The strength of bond is not explored in this article, but it involves the force required to break the mortar and brick apart. This is related to structural engineering considerations, such as compressive strength and modulus of elasticity.

Initial rate of absorption and extent of bond
When brick and mortar are brought together, a tug of war begins between the suction of the brick (trying to draw water out of the mortar) and the water retention qualities of the mortar (trying to keep its water to itself). The objective is to keep the water and cement together so they can be absorbed as paste, and to let the brick absorb as much of that paste as possible. That makes a good extent of bond. Water retention of mortar is a manufactured quality, and can vary between manufacturers and types of mortar—whether it is Portland cement/lime mortar, masonry cement, or mortar cement.

Suction properties of brick, measured as the initial rate of absorption (IRA), produce the bond between brick and mortar when a certain amount of cement/lime paste is absorbed into the pores of the brick. However, if the brick is too dry (i.e. an IRA above 30 g of water per minute per 0.02 m2 [30 si] of surface area), the brick suction prematurely draws too much water from the mortar, leaving a dry paste behind. If it is too wet (i.e. an IRA below 30 g), the brick has too little suction—reducing the extent of bond and weakening compressive strength. An experienced mason can feel if the mortar is not sticking properly to the brick because of mismatched moisture properties and make adjustments by rewetting brick or retempering mortar that has gotten too dry on the board.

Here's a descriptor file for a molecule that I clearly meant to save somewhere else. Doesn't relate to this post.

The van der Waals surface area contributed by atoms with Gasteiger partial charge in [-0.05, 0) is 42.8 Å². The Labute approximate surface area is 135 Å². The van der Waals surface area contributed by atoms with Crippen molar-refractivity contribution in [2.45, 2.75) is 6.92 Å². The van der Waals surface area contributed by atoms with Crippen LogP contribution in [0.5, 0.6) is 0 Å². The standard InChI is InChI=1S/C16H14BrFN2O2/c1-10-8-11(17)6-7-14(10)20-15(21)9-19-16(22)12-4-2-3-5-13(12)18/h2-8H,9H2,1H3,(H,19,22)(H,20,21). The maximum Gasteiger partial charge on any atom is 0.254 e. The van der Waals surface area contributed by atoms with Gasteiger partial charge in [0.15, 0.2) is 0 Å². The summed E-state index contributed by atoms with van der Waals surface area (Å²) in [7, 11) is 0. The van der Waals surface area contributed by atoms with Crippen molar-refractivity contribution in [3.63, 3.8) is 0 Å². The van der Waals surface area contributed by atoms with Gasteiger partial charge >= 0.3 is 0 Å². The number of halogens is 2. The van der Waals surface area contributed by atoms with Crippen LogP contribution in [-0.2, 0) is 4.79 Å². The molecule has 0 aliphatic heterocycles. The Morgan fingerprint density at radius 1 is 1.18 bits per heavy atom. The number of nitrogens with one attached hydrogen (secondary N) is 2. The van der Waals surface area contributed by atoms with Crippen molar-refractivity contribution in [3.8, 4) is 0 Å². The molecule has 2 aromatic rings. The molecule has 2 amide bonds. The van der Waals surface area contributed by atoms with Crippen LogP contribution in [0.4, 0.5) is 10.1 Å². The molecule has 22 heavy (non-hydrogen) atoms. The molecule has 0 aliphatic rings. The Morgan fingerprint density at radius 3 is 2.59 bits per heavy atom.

TEN COLD-WEATHER REQUIREMENTS
Certain requirements apply when using masonry during cold weather.

  1. When conditions are below 4.4 C (40 F), sand and/or mixing water must be heated to produce mortar with a temperature above 4.4 C, and should be kept from
    freezing until placement.
  2. Masonry should never be placed on frozen surfaces, whether foundations or previously laid masonry.
  3. Keep the temperature of new masonry units above 0 C (32 F) until placed.
  4. In temperatures between 0 and 4 C (32 to 40 F), masonry should be covered overnight with a wind breaker extending down both sides of the wall, maintained for 24 hours.
  5. In temperatures between –3.9 and 0 C (25 to 32 F), new masonry should be covered overnight with insulated blankets extending down both sides of the wall, maintained for 24 hours.
  6. In temperatures between –6.7 and –3.9 C (20 to
    25 F), newly constructed masonry should be kept at temperatures above 4 C (40 F) using heating equipment. Wind breaks or enclosures should be used when winds exceed 24 km/h (15 mph).
  7. Dry masonry units should be heated to temperatures above –4 C (20 F).
  8. Completed work should be protected with insulating blankets extending down both sides of the new work, kept in place for 24 hours.
  9. In temperatures –6.7 C (20 F) or below, newly constructed masonry should be kept at temperatures above 4.4 C using heating equipment, with wind breaks or enclosures used when winds exceed 24 km/hr (15 mph).
  10. After construction, temperatures of new masonry should be kept above 0 C (32 F) for 24 hours using heated enclosures or electric blankets.